Brixton Finishing School: What’s the creative industry doing about diversity?

Employment in the creative industries has grown three times faster than the national average in the past seven years according to statistics from the Department for Digital, Culture, Media and Sport.

Despite this, only 10.9% of creative vacancies are filled by black, Asian and minority ethnic candidates and although more women enter creative courses than men (61%), we are losing up to 50% of our qualified female talent between education and permanent roles in advertising agency creative departments.

The creative industry is defined by people and ideas but how can creativity thrive and spark new ideas when there is a clear lack of diversity in the workplace? There are huge leaps to be made and there are many organisations addressing these disparities. The Creative Industries Council (CIC) for example, has launched an industry-wide pledge designed to drive diversity across the UK and has established eight key areas that require attention to create a more diverse workplace.

Ally Owen, is the founder of The Brixton Finish School who run a free 12-week premium learning experience to equip young talent from varying backgrounds for an entry-level role in the creative industry. Their mission is to disrupt the recruitment process in the creative industry and they have a 95% employment success rate. We also spoke to Holly Killen, a talented creative looking to break into the creative industries and is part of the Brixton Finishing School 2019 cohort.

A Deloitte survey found that 43% of millennials plan to leave their job within 2 years. Do you think brands should be doing more to attract and retain talent?

 

Holly: I think in terms of low retention, in my experience employers haven’t offered flexible working, and it’s frustrating because they do a tonne of employee surveys, ask for reviews etc. but then they never implement what people say. Additionally, I think a lot of places don’t give enough training, I think people leave because they’re not learning. Also, salary stagnation, the easier way to get a raise is to get a new job.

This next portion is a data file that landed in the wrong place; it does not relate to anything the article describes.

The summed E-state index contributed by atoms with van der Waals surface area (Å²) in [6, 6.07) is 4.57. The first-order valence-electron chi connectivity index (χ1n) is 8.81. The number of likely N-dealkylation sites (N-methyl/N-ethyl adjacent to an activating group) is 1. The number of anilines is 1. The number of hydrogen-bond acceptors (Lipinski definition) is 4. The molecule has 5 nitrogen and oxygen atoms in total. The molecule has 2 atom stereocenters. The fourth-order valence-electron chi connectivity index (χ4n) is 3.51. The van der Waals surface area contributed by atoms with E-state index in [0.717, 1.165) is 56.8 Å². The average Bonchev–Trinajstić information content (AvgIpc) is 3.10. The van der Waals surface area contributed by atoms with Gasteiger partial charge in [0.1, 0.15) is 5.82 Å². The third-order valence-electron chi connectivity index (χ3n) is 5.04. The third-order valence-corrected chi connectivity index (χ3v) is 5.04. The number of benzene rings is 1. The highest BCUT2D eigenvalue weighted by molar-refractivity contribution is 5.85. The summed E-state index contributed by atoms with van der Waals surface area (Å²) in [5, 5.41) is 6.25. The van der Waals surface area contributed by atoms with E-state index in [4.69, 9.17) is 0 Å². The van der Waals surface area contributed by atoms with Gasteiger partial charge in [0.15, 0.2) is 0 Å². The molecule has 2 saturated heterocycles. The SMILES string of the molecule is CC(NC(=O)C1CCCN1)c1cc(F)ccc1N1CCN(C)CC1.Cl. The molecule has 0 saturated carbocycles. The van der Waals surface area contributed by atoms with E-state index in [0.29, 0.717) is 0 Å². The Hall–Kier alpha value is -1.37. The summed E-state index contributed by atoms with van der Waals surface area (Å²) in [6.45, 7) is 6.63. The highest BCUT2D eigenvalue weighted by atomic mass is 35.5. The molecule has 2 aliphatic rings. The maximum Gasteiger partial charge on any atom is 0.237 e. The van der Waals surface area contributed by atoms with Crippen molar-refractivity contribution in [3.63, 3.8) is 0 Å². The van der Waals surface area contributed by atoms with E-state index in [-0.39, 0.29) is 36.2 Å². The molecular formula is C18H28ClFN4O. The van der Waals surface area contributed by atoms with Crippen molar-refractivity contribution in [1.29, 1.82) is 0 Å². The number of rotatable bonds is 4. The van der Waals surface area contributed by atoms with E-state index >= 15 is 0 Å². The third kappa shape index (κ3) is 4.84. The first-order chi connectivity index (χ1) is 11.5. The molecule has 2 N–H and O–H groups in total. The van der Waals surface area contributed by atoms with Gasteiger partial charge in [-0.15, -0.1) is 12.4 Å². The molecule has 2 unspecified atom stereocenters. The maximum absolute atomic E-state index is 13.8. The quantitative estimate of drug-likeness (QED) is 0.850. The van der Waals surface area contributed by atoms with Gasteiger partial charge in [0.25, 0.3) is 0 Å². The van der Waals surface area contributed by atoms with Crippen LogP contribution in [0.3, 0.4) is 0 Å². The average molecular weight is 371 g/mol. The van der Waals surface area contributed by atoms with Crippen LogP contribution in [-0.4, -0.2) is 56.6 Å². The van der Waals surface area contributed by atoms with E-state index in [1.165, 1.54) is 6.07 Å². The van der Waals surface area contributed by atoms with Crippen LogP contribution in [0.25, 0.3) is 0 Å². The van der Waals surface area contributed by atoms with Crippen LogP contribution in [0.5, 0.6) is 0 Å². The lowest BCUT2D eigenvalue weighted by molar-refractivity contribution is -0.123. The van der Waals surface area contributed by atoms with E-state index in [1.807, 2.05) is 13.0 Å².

Ally: It would be interesting to delve further into these figures and analyse which segments of millennials were most likely to move on. If you enter a workplace where you are ‘under represented’ there are a host of factors at play in determining whether you feel it’s worth staying. For example, employees from a BAME background are significantly more likely than those from a white British/other ethnic background to say that career progression is an important factor in their working life. However, they are most likely to say their career to date has failed to meet their expectations than white British employees.

 

In the current age of austerity (little job security, not much in pay rises) where is the reward for loyalty?

How diverse do you think the creative industry is?

 

Holly: As for the creative industry, I always wanted to work in advertising but didn’t apply for any graduate schemes because all of the people recruiting didn’t look like me, and I thought I would have no chance.

Additionally, businesses are always fishing in the same pond, that’s why initiatives like Brixton Finishing School will enable them to actually have access to diverse talent.

 

Ally:  The creative industries tell our stories and heavily influence how we view ourselves and the world. The communication arts (marketing/advertising/technology), is the one industry that sells everything to everybody, but its make-up doesn’t represent everyone.

 

We love our industry and wanted to create better work and outcomes, by driving social mobility and inclusion. The launch of Brixton Finishing School and it’s embedding into an industry wide alliance of businesses is a step on the path to a solution to our entry level diversity and inclusion challenges.

 

Our collective view of ‘beauty’, gender roles and stereotypes are all partly rooted in the brand stories and imagery we consume. It is vital to drive change so we can create the best conditions for a major cultural shift to one of everyday inclusion for all.

 

Often, access to ‘Adland’ is based on who you know – it can be hard to break into unless you fit a standardised and ‘atypical’ view of talent – male, middle/upper class and Caucasian. This leads to ‘tone deaf’ work such as Pepsi’s pastiche of Black Lives matter with Kendall Jenner and Heineken ‘Lighter is better’.

 

Taking our capital’s population as an example, over 40% is from a BAME background and 52% is female. Only 16% of women are creative directors (though they influence 70 – 80% of all goods purchasing decisions and a mere 15% are BAME, and we are embarrassingly London centric. There is very poor inclusion of those who labelled from ‘low income’ or ‘neuro diverse’. We suffer a North/South divide. The top tier remains un-diverse.

 

Our solution is Brixton Finishing School – it’s truly disruptive: a movement that’s set to quite literally change the face of the media industry.

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